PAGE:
- Video Games
- About Us
Even though the Marvel Universe is vast and populated with many characters, it seems that certain heroes end up mostly associated with certain villain and allies. Clearly, this is because fans latch on to rivalries and enjoy seeing a villain with whom they are familiar. However, it does make you wonder why the Green Goblin, after being defeated by Spider-Man so many times, wouldn't try tackling Iron Fist. I like unexpected characters combinations, so it was pretty enjoyable when the Silver Surfer shows up in Daredevil #30, a unique interaction that I cannot recall previously seeing.
This issue has a relatively simple storyline. An alien named Ru'ach shows up at Matt Murdock's law office and claims to need his help. Shortly thereafter, the Silver Surfer arrives, announcing that he has been hunting Ru'ach. The Surfer, normally a pretty Zen dude, seems excessively aggressive and hostile, going so far as to slightly injure one of Murdock's staff members. This causes Murdock to flip, and he goes after the Silver Surfer, changing into his costume in the act. However, the out-of-character behavior of the Surfer is quickly explained. It turns out that Ru'ach is a member of a race that are expert manipulators, able to deduce one's deepest secrets and change the perceptions of those nearby to their own benefit.
I like the way writer Mark Waid introduces the hero-on-hero battle and then quickly dispenses with it, all the while providing a credible reason for the heroes to fight. I've grown tired of the hero vs. hero trend that has appeared more frequently since Civil War (DC's "Trinity War" is the latest incarnation). It's always struck me as odd that heroes would be so eager to fight another person who also has a long and public identity as a crime-fighter. Here, however, there's a clear explanation. It's not especially complex – it basically amounts to minor mind control. It works well enough.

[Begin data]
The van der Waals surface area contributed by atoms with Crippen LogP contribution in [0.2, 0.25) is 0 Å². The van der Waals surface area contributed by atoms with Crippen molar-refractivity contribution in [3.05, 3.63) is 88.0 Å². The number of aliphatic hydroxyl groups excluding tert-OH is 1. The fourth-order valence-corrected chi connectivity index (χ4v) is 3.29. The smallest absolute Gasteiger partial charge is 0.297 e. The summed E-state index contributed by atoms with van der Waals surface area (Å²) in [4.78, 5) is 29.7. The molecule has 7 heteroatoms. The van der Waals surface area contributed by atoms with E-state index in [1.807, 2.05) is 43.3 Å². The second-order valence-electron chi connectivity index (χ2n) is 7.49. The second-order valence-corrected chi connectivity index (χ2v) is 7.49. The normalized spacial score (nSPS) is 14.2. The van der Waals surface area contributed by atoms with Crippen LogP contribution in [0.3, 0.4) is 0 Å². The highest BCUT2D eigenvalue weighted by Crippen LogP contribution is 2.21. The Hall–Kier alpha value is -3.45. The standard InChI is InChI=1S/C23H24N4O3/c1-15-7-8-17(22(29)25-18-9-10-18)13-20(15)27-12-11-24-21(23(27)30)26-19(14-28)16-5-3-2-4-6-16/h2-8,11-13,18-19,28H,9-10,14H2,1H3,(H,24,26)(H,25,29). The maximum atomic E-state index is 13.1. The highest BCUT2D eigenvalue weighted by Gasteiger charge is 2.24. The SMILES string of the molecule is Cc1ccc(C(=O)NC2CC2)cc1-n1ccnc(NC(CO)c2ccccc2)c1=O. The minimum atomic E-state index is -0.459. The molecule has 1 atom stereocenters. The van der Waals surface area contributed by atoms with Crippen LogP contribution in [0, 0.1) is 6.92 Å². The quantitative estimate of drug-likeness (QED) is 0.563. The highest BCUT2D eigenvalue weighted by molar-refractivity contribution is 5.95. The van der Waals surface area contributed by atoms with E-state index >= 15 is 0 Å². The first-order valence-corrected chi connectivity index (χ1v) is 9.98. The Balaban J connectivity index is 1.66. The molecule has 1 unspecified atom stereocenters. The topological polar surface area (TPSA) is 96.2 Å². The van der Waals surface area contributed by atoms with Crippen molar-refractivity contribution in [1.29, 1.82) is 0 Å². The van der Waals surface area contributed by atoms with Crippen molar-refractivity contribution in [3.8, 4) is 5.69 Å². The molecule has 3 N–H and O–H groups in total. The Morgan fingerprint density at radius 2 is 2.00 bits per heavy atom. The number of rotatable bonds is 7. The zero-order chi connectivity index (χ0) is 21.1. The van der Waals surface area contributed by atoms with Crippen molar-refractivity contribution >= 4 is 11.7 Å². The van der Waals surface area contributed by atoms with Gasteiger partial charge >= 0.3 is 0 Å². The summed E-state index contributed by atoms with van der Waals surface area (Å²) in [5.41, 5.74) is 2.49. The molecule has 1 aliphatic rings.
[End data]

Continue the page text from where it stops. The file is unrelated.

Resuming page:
The thing about Daredevil #30 is that it seems like a mostly stand-alone story, and so the plot movements are pretty swift. This means that a reader can jump into this issue without a lot of backstory. At the end of issue #30, the Surfer and Ru'ach are gone, not likely to return any time soon. This may make the plot mechanisms seem rudimentary. However, there is a lot going on here. Plus I enjoy Waid's straightforward approach, as many comics (such as Jonathan Hickman's Infinity) are so dense that they require a flowchart (literally).
Mark Waid has been taking a novel approach to Daredevil, making run lighter and more adventure based, and it's been a huge success. He still touches on some the dark issues within Murdock but without getting burdened by them. Waid has also taken a different approach to his storytelling. As I mentioned in my last review of Daredevil, he's often told short story arcs or even stand-alone stories that function well on their own. Yet over the course of many issues Waid slowly combines elements of those stories into a larger narrative. It's a really interesting approach to modern serialized comics.
Artist Chris Samnee, who recently won an Eisner for penciling, is a great fit for Waid's lighter tone. Samnee's colorful and expressive characters and layouts really make for a fun read. It's great to here see him able to draw the Silver Surfer. The shiny and glowing Surfer totally fits what Samnee does well. Samnee also has a gift for designing action sequences that look different. Whether it's putting the viewer's eye at an unusual angle (such as in the cover to #30) or showing the dynamism that these characters unleash when they fight or chase.
Although this issue seems to provide an unrelated distraction to recent Daredevil plotlines, I imagine this issue will ultimately prove important, in the way Waid has done in the past. Even taken on its own, the combination of Daredevil and the Silver Surfer, especially as drawn by Samnee, is a distraction well worth having.